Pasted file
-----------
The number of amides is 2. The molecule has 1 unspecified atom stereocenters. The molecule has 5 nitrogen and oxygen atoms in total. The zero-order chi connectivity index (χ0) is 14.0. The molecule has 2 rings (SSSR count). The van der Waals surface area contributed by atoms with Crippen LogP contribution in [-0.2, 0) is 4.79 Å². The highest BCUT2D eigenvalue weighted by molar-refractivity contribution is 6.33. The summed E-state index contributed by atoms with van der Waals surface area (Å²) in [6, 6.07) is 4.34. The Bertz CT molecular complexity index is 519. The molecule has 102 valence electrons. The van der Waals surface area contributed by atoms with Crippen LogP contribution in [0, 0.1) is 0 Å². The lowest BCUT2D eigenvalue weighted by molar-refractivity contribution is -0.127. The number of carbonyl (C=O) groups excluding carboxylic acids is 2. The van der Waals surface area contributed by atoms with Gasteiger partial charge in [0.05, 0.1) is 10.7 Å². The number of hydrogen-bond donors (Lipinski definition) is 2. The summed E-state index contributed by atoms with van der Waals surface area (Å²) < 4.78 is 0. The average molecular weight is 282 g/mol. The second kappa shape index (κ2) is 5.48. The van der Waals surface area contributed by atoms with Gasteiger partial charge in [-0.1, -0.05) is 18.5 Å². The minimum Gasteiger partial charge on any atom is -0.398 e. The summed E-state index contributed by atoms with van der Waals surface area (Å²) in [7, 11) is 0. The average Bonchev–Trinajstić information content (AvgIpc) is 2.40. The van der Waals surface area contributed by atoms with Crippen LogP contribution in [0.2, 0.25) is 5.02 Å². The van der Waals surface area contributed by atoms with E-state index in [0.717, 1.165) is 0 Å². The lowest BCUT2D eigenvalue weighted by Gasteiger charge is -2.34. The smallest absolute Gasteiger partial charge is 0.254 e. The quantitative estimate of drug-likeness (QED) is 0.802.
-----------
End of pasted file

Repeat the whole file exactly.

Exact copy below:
The number of amides is 2. The molecule has 1 unspecified atom stereocenters. The molecule has 5 nitrogen and oxygen atoms in total. The zero-order chi connectivity index (χ0) is 14.0. The molecule has 2 rings (SSSR count). The van der Waals surface area contributed by atoms with Crippen LogP contribution in [-0.2, 0) is 4.79 Å². The highest BCUT2D eigenvalue weighted by molar-refractivity contribution is 6.33. The summed E-state index contributed by atoms with van der Waals surface area (Å²) in [6, 6.07) is 4.34. The Bertz CT molecular complexity index is 519. The molecule has 102 valence electrons. The van der Waals surface area contributed by atoms with Crippen LogP contribution in [0, 0.1) is 0 Å². The lowest BCUT2D eigenvalue weighted by molar-refractivity contribution is -0.127. The number of carbonyl (C=O) groups excluding carboxylic acids is 2. The van der Waals surface area contributed by atoms with Gasteiger partial charge in [0.05, 0.1) is 10.7 Å². The number of hydrogen-bond donors (Lipinski definition) is 2. The summed E-state index contributed by atoms with van der Waals surface area (Å²) < 4.78 is 0. The average molecular weight is 282 g/mol. The second kappa shape index (κ2) is 5.48. The van der Waals surface area contributed by atoms with Gasteiger partial charge in [-0.1, -0.05) is 18.5 Å². The minimum Gasteiger partial charge on any atom is -0.398 e. The summed E-state index contributed by atoms with van der Waals surface area (Å²) in [7, 11) is 0. The average Bonchev–Trinajstić information content (AvgIpc) is 2.40. The van der Waals surface area contributed by atoms with Crippen LogP contribution in [0.2, 0.25) is 5.02 Å². The van der Waals surface area contributed by atoms with E-state index in [0.717, 1.165) is 0 Å². The lowest BCUT2D eigenvalue weighted by Gasteiger charge is -2.34. The smallest absolute Gasteiger partial charge is 0.254 e. The quantitative estimate of drug-likeness (QED) is 0.802.